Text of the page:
Q. Does the needle hurt the entire time?
No. There may be a little sting when the needle is inserted, but there should be no pain whatsoever during the rest of the donation.
Q. How long will it take my body to replenish the donated blood?
Your body replaces the blood volume (plasma) within 24 hours. Red blood cells are replaced by the bone marrow into the circulatory system within about three to four weeks, while the lost iron is replaced over approximately six to eight weeks.
Q. How will I feel after the donation?
Most people feel great! Donors who know what to expect and have eaten regular meals, or have had a snack and fluids before donating, are usually fine. Most people who donate blood have no after-effect. Drink extra fluids four hours following your donation. A small number of people feel light-headed and others occasionally faint after donating.
In the unlikely event that you feel faint, be sure to quickly lie completely flat. Lying flat, even if on the floor, with your legs elevated, will usually resolve any feelings of dizziness or light-headedness quite quickly and may prevent fainting. In the event that you do not feel well after a blood donation, please contact the staff at your nearest blood donor centre.
Q. Can I donate during my menstrual period?
Yes, if you are feeling well.
Q. How soon after donating can I participate in sport?
After donation, it’s best to have a snack and drink plenty of fluids over the next four hours. You can then resume routine sporting or training activity. It is advisable not to donate blood three to four weeks before participating in a major sporting event such as the Comrades Marathon, or a competitive rugby or soccer match, where you intend to push yourself to the limit of your ability.
In the unlikely event that you do feel faint, light-headed or unwell during any sporting activities, the standard good advice is to immediately stop the activity and rest. Many active sports people are active blood donors. Sportsmen who frequently push themselves to their limit during their sporting activities should consider donating only platelets. In this situation the red blood cells are returned to the donor after the donation and the individual’s oxygen-carrying capacity and performance aren’t compromised.
Q. How often can I donate blood?
You may donate either whole blood or a specific blood component such as blood platelets. Each type of donation requires a certain waiting period before you can give again. After a whole blood donation, a person must wait at least 56 days before donating again.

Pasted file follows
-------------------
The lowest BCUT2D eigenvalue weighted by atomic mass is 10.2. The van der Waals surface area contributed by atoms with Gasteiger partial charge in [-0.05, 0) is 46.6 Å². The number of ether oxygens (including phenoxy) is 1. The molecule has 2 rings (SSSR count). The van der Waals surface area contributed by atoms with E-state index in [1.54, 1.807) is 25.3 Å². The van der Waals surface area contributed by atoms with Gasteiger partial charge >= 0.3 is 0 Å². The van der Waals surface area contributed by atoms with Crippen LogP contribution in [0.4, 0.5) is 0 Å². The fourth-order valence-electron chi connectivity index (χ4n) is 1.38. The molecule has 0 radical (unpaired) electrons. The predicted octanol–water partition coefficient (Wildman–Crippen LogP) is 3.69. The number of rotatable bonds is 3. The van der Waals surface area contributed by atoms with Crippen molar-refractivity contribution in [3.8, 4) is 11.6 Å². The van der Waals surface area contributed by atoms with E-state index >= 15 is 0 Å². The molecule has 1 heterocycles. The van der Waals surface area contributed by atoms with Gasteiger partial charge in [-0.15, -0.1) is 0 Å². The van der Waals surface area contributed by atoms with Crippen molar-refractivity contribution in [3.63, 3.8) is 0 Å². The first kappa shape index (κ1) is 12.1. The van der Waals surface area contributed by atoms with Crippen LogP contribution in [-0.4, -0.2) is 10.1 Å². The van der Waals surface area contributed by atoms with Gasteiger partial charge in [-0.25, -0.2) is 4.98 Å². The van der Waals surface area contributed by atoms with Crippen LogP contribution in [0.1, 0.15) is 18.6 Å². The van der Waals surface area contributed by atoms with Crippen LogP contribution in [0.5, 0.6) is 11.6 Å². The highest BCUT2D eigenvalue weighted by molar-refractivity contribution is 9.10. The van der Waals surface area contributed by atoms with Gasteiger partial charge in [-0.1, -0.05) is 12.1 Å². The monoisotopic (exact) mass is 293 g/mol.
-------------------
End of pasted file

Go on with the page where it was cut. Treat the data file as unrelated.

This makes six donations a year quite possible. Most people can comfortably give four donations per year. Women of childbearing age are advised to give no more than four donations per year. Platelet donors are able to donate as often as once a month (12 times per year), while dedicated whole blood donors can even fit in seven donations every second year.
Q. Is it possible to get AIDS from donating blood?
No, certainly not! You cannot get Aids or any other infectious disease by giving blood. This is a commonly asked question, especially among young people, who have heard of the link between HIV and blood. The materials used for your blood donation, including the needle, bag, tubes and finger prick needle are new, sterile and disposable. These are used only once for your blood donation and then destroyed after use.
Q. What is a “unit” of blood?
A unit is about 480ml of donated blood. The average adult has between four and five litres of blood in his or her body, and can easily spare one unit.
Q. Why Nigerians Should Donate Blood?
Nigerians are often reluctant to donate blood voluntarily. But there are good health implications of doing so Former Health Minister, Professor Onyebuchi Chukwu, last week, lamented that only 1,130,000, units of blood are collected annually through the various types of donations as against 1,336,000 estimates of blood units needed by Nigerians to survive. That deficit, according to him, has resulted in numerous preventable deaths especially among women and children and people living with certain diseases. “In Nigeria, we are currently faced with a situation, whereby 60 per cent of all blood donations are from commercial donors, 30 per cent from family replacement and only 10 per cent are from voluntary donors”, he said.
Chukwu who made this disclosure on the occasion of the 2012 World Blood Donor Day, added that deaths associated with lack of blood can be avoided if only two per cent of Nigerian adult population committed themselves to regular voluntary non- remunerated blood donation. We join the health minister in the call for Nigerians to voluntarily donate blood.
According to medical practitioners, those who need blood transfusion include victims who have been involved in road accident and have lost blood, patients going for surgery and those with blood disorder, like sickle cell anaemia. There are also patients whose blood don’t clot (hereditary bleeding disease e. g. haemophilia) as well as children whose blood cells have been depleted by malaria. Cancer patients also use lots of blood as well as do those with burns. Women on ante-natal or about to deliver a baby use lots of blood while statistics have indeed revealed that women use at least 53 per cent of the blood that is collected, men only use 47 per cent. Also, with the increase in the wave of terrorism, bomb blasts, suicide bombing, etc., there is now a serious demand for blood to treat emergency cases.
Source: National Blood Transfusion Services Blood Donor FAQ